New Zealand mine drama in fourth day with no end in sightBy DPA, IANS
Sunday, November 21, 2010
WELLINGTON - The New Zealand mine drama went into its fourth day Monday with still no word of when a bid to rescue 29 men trapped after an underground explosion will be made.
Rescue teams of miners remain on round-the-clock standby at the Pike River coal mine awaiting approval that it is safe to go in to try to rescue those trapped in Friday’s accident.
Authorities say an attempt cannot be mounted while dangerous levels of toxic gases continue to pose the threat of sparking another explosion that would endanger rescuers in the mine on the west coast of the South Island.
Drilling of a bore hole through about 150 metres of rock to allow different samples of air to be taken and a microphone lowered to listen for sounds of life in the mine was reported to be about halfway completed early Monday morning.
Nothing has been heard from the missing men, who are aged 17 to 62, since Friday afternoon’s explosion. They are 24 New Zealanders, two Australians, two British citizens and one South African.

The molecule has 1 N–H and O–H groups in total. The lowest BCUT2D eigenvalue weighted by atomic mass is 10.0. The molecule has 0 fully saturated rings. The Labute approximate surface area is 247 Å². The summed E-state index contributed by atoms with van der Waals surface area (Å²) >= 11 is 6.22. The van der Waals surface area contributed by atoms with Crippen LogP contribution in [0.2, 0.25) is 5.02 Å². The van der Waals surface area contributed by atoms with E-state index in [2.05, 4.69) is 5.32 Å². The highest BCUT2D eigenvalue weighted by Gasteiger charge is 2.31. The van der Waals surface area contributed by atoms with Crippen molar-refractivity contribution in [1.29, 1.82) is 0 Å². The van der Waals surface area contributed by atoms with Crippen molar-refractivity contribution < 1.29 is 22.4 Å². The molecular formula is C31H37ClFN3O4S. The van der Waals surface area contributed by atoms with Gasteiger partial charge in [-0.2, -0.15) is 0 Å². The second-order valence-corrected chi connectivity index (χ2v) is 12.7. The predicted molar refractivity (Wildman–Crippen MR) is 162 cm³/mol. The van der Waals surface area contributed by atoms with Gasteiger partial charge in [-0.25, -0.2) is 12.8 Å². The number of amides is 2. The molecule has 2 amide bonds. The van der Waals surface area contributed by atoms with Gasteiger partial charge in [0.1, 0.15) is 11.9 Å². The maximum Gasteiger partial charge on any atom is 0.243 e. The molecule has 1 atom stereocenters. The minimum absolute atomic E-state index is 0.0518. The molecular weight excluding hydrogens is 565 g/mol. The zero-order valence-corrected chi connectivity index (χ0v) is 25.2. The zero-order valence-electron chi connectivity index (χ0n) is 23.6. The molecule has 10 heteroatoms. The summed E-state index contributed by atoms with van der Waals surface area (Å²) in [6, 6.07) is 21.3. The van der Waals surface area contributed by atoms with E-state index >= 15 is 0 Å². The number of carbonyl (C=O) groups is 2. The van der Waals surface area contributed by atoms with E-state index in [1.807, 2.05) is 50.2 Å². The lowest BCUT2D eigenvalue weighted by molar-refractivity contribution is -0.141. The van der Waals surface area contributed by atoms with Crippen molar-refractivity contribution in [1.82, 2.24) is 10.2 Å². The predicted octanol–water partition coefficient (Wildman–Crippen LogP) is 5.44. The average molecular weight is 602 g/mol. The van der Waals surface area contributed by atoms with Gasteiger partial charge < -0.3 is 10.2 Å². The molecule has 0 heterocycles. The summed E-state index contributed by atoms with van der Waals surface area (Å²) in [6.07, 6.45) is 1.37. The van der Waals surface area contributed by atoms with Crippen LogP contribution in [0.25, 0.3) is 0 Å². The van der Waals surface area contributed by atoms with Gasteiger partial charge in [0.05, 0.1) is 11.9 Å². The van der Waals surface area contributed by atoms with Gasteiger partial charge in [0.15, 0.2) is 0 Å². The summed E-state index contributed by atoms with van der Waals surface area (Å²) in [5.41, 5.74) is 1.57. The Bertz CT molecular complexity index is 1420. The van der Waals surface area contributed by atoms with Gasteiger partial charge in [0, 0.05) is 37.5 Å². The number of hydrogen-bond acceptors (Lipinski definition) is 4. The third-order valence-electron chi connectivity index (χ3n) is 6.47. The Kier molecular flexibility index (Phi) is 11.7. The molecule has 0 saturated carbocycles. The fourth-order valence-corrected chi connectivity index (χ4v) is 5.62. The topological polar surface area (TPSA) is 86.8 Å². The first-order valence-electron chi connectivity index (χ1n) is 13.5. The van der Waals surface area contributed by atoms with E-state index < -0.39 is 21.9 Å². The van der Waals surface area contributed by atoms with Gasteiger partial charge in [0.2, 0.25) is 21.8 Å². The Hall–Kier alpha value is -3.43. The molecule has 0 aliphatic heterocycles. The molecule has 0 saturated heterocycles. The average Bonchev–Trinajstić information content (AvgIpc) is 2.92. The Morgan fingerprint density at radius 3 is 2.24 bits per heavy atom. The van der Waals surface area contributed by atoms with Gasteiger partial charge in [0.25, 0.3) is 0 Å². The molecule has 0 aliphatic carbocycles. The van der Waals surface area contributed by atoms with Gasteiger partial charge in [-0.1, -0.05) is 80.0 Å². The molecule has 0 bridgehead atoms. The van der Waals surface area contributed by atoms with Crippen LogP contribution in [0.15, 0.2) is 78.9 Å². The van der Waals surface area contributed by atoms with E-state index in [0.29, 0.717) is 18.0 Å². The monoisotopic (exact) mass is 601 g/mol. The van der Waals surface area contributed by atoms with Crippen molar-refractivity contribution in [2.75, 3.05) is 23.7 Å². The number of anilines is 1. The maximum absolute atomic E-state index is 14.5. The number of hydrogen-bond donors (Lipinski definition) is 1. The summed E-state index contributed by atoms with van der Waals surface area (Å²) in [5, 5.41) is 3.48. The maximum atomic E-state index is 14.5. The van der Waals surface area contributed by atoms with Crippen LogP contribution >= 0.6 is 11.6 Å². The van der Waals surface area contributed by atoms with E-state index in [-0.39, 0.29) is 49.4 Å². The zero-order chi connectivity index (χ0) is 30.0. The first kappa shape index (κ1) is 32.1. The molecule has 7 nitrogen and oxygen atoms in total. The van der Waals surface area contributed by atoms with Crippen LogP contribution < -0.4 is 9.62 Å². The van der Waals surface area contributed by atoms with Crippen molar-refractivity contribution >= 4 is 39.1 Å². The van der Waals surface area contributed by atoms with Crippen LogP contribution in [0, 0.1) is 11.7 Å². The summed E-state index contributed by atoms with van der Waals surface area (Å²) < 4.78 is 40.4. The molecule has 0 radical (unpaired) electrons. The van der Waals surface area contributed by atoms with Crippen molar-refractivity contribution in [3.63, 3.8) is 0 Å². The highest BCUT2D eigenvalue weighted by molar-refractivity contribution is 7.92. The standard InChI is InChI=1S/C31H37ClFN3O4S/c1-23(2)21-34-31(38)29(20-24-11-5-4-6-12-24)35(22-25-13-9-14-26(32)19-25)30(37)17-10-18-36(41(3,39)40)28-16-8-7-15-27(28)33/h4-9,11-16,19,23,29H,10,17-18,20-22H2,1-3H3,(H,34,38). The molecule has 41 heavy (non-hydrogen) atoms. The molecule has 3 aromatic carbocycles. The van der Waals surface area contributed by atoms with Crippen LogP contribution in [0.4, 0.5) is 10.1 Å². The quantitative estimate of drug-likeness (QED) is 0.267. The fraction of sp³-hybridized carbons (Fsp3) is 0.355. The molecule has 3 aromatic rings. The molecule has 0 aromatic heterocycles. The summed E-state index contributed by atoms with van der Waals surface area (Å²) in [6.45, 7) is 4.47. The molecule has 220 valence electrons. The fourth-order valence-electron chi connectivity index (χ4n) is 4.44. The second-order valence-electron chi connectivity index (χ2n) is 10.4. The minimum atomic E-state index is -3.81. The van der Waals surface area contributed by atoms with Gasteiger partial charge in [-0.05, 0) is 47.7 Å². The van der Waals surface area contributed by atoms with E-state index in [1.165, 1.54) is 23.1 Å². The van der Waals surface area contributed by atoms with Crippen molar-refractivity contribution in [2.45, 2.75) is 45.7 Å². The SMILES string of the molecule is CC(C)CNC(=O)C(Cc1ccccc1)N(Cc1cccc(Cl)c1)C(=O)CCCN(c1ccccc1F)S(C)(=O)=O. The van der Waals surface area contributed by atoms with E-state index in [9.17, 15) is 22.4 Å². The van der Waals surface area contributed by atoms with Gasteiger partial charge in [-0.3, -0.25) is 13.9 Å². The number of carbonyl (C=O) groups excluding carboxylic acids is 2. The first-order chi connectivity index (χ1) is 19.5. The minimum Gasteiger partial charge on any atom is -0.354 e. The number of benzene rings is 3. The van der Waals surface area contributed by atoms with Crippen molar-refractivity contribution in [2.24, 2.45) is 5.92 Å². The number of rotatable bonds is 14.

Their names have not been released officially, but many have been identified in media reports.
Company officials and police were scheduled to brief distraught relatives, who increasingly fear the worst as each day passes, on the rescue plan Monday morning.
Some family members were taken in buses from the west coast’s main town, Greymouth, where they have gathered, to the mine site, 50 km away, Sunday to talk to the rescue parties.
Two miners who were the only known survivors of the explosion have told their stories to local media for the first time.
“I thought I was dead,” Daniel Rockhouse, 24, who was blown off his feet while refuelling his loader in a part of the mine away from the coalface where the rest of the miners worked, told the New Zealand Herald.
“All I could think about was seeing my wife and kids again.”
Fighting a deadly buildup of carbon monoxide as he tried to escape, he found fellow miner Russell Smith, 50, collapsed on the ground.
“He was away with the fairies,” he said. As he dragged Smith to safety, they were able to breathe some fresh air from compressed air lines along the way.
As Smith’s condition improved, Rockhouse helped him to his feet. “I put my arm around his shoulders and held on to him as hard as I could, and we hobbled for the next kilometre.
“All the way down I was saying to Russell, ‘We’re gonna make this, mate. Think about your wife, think about your kid — I know I am’.”
Smith told TV3, “I just remember seeing a flash of something in front of me and then the concussion hit me. It wasn’t just a bang. It just kept coming, kept coming, kept coming.”
He said he crouched down as low as he could in the loader he was driving to stop being pelted with debris. “I just couldn’t breathe and that’s the last I could remember and then someone found me about 15 minutes or so later.”